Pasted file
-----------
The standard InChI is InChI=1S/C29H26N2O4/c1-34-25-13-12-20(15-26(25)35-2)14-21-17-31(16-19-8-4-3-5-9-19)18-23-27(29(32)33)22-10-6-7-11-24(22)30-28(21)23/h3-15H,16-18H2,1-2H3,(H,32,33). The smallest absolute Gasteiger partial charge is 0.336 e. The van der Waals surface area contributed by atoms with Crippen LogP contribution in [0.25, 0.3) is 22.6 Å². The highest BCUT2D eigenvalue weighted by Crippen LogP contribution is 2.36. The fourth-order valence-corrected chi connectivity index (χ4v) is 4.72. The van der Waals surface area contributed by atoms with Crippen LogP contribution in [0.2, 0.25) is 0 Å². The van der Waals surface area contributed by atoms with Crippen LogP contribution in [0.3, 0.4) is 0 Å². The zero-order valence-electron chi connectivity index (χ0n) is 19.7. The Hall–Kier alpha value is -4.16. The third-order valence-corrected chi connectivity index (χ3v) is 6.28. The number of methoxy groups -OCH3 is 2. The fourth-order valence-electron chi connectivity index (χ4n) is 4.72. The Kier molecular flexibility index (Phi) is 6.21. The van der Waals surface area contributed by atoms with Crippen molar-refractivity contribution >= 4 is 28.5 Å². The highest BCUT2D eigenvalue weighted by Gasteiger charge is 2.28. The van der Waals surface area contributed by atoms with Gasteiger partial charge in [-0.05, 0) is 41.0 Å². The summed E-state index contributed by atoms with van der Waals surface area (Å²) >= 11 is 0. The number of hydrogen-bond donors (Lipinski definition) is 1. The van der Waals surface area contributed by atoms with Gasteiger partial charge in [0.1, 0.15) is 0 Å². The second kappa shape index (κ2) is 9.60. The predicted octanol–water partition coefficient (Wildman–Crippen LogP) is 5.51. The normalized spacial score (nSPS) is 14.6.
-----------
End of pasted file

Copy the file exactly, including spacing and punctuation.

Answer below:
The standard InChI is InChI=1S/C29H26N2O4/c1-34-25-13-12-20(15-26(25)35-2)14-21-17-31(16-19-8-4-3-5-9-19)18-23-27(29(32)33)22-10-6-7-11-24(22)30-28(21)23/h3-15H,16-18H2,1-2H3,(H,32,33). The smallest absolute Gasteiger partial charge is 0.336 e. The van der Waals surface area contributed by atoms with Crippen LogP contribution in [0.25, 0.3) is 22.6 Å². The highest BCUT2D eigenvalue weighted by Crippen LogP contribution is 2.36. The fourth-order valence-corrected chi connectivity index (χ4v) is 4.72. The van der Waals surface area contributed by atoms with Crippen LogP contribution in [0.2, 0.25) is 0 Å². The van der Waals surface area contributed by atoms with Crippen LogP contribution in [0.3, 0.4) is 0 Å². The zero-order valence-electron chi connectivity index (χ0n) is 19.7. The Hall–Kier alpha value is -4.16. The third-order valence-corrected chi connectivity index (χ3v) is 6.28. The number of methoxy groups -OCH3 is 2. The fourth-order valence-electron chi connectivity index (χ4n) is 4.72. The Kier molecular flexibility index (Phi) is 6.21. The van der Waals surface area contributed by atoms with Crippen molar-refractivity contribution >= 4 is 28.5 Å². The highest BCUT2D eigenvalue weighted by Gasteiger charge is 2.28. The van der Waals surface area contributed by atoms with Gasteiger partial charge in [-0.05, 0) is 41.0 Å². The summed E-state index contributed by atoms with van der Waals surface area (Å²) >= 11 is 0. The number of hydrogen-bond donors (Lipinski definition) is 1. The van der Waals surface area contributed by atoms with Gasteiger partial charge in [0.1, 0.15) is 0 Å². The second kappa shape index (κ2) is 9.60. The predicted octanol–water partition coefficient (Wildman–Crippen LogP) is 5.51. The normalized spacial score (nSPS) is 14.6.